October 2020
Volume 20, Issue 11
Open Access
Vision Sciences Society Annual Meeting Abstract  |   October 2020
The Interactive Effects of Scenes and Actions During Mental Model Construction
Author Affiliations
  • Adam Larson
    The University of Findlay
  • Carrigan Milner
    The University of Findlay
  • Bailey Rader
    The University of Findlay
  • Dalton Shevlin
    The University of Findlay
Journal of Vision October 2020, Vol.20, 1672. doi:https://doi.org/10.1167/jov.20.11.1672
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      Adam Larson, Carrigan Milner, Bailey Rader, Dalton Shevlin; The Interactive Effects of Scenes and Actions During Mental Model Construction. Journal of Vision 2020;20(11):1672. https://doi.org/10.1167/jov.20.11.1672.

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      © ARVO (1962-2015); The Authors (2016-present)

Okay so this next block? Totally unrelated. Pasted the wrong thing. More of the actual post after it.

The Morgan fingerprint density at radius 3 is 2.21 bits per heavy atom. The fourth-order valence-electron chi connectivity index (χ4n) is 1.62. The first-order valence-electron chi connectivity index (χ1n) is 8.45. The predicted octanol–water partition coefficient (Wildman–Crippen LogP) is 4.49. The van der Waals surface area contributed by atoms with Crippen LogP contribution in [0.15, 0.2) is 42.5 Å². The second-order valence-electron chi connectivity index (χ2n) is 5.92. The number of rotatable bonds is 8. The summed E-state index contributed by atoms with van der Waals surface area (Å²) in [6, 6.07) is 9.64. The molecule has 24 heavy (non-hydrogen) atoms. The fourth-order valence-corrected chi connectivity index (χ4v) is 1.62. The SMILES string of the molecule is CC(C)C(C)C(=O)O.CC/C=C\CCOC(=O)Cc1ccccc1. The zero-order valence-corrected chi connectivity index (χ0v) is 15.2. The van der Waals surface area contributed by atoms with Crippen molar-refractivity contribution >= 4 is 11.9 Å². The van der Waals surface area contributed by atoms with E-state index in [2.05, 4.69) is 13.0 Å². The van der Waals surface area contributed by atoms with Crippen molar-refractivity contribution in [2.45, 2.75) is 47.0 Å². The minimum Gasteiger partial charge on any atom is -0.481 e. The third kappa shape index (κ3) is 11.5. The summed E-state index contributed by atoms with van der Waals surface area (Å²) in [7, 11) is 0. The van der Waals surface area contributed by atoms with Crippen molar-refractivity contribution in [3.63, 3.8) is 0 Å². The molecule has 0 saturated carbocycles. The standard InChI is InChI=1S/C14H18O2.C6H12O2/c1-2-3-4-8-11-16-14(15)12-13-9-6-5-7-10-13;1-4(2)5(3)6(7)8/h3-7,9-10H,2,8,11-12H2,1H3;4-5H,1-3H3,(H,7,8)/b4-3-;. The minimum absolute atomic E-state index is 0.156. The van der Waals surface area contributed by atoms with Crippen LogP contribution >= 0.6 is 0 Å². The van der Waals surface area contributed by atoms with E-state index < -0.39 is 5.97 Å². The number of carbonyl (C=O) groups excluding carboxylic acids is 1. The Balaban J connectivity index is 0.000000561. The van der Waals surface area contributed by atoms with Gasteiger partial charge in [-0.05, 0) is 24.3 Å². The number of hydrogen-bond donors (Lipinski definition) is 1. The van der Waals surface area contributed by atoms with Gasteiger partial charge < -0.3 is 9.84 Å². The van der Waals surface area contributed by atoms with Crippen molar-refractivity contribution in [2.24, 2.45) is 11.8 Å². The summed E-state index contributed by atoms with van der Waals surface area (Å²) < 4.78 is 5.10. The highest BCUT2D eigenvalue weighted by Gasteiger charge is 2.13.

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When we observe situations, in film or in real-life, we begin to build a mental model of the situation in working memory. The model encodes different semantic concepts like the situation’s scene (e.g., ‘Kitchen’) and people’s actions (e.g., ‘Cooking’). Our previous research showed that the time-course of mental model construction begins by recognizing the scene category followed by the action. This suggests that the previously stored scene content could facilitate future action recognition. The current study examines if the scene category can facilitate action categorization, and whether this facilitation is due to low-level scene information? Our experiment presented actions while the image background was manipulated to contain either the scene background, a gray background, or a texture background. The texture condition was created by generating a texture from each original scene image. Afterwards, the action was cropped from the original scene image and placed onto its corresponding texture. Critically, the low-level scene information was similar between the scene and texture background conditions while the two conditions differed in scene category recognizability. Texture masks were also used to manipulate the image processing time from 24 - 660 ms SOA. After the mask, an action category post-cue was presented and participants made a Yes/No response to the validity of the cue. The results showed that action sensitivity was greater for the gray background condition than the scene background at 24 ms. Conversely, at 330 ms this effect reversed, indicating an interference effect during the earliest stage of mental model construction and facilitation at a later stage. Furthermore, our data show that action sensitivity was greater for the scene background condition than the texture background, indicating that the facilitation effect was not due to low-level scene information contained in the texture. Instead, action facilitation may be due to recognizing the scene.


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